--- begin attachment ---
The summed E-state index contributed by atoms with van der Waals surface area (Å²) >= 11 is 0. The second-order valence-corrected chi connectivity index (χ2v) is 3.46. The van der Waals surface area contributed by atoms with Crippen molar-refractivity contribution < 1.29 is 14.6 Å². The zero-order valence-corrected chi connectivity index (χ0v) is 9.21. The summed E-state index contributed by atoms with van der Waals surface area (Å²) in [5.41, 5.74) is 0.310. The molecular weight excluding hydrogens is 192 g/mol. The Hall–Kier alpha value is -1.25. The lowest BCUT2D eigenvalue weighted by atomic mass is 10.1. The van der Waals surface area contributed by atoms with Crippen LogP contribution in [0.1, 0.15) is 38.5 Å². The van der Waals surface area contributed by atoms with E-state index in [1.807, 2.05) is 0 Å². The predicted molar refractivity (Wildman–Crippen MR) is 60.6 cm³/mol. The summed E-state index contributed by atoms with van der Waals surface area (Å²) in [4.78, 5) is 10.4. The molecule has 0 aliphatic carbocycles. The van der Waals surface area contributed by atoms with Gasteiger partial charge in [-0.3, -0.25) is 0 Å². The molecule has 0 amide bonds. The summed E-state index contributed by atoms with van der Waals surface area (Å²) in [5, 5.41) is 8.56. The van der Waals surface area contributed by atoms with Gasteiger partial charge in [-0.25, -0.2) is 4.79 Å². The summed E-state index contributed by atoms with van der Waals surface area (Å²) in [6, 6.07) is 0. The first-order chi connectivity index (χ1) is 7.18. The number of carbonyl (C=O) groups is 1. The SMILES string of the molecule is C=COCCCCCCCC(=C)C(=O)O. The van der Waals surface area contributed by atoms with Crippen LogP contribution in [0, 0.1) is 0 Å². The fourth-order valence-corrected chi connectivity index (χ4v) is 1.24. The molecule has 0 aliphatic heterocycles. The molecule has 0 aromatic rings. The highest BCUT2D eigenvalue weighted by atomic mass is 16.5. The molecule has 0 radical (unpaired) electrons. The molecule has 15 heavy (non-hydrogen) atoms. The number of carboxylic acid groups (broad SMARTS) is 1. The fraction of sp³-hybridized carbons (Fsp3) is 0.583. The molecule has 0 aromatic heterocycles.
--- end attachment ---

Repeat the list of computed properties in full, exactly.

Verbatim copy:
The summed E-state index contributed by atoms with van der Waals surface area (Å²) >= 11 is 0. The second-order valence-corrected chi connectivity index (χ2v) is 3.46. The van der Waals surface area contributed by atoms with Crippen molar-refractivity contribution < 1.29 is 14.6 Å². The zero-order valence-corrected chi connectivity index (χ0v) is 9.21. The summed E-state index contributed by atoms with van der Waals surface area (Å²) in [5.41, 5.74) is 0.310. The molecular weight excluding hydrogens is 192 g/mol. The Hall–Kier alpha value is -1.25. The lowest BCUT2D eigenvalue weighted by atomic mass is 10.1. The van der Waals surface area contributed by atoms with Crippen LogP contribution in [0.1, 0.15) is 38.5 Å². The van der Waals surface area contributed by atoms with E-state index in [1.807, 2.05) is 0 Å². The predicted molar refractivity (Wildman–Crippen MR) is 60.6 cm³/mol. The summed E-state index contributed by atoms with van der Waals surface area (Å²) in [4.78, 5) is 10.4. The molecule has 0 aliphatic carbocycles. The van der Waals surface area contributed by atoms with Gasteiger partial charge in [-0.3, -0.25) is 0 Å². The molecule has 0 amide bonds. The summed E-state index contributed by atoms with van der Waals surface area (Å²) in [5, 5.41) is 8.56. The van der Waals surface area contributed by atoms with Gasteiger partial charge in [-0.25, -0.2) is 4.79 Å². The summed E-state index contributed by atoms with van der Waals surface area (Å²) in [6, 6.07) is 0. The first-order chi connectivity index (χ1) is 7.18. The number of carbonyl (C=O) groups is 1. The SMILES string of the molecule is C=COCCCCCCCC(=C)C(=O)O. The van der Waals surface area contributed by atoms with Crippen LogP contribution in [0, 0.1) is 0 Å². The fourth-order valence-corrected chi connectivity index (χ4v) is 1.24. The molecule has 0 aliphatic heterocycles. The molecule has 0 aromatic rings. The highest BCUT2D eigenvalue weighted by atomic mass is 16.5. The molecule has 0 radical (unpaired) electrons. The molecule has 15 heavy (non-hydrogen) atoms. The number of carboxylic acid groups (broad SMARTS) is 1. The fraction of sp³-hybridized carbons (Fsp3) is 0.583. The molecule has 0 aromatic heterocycles.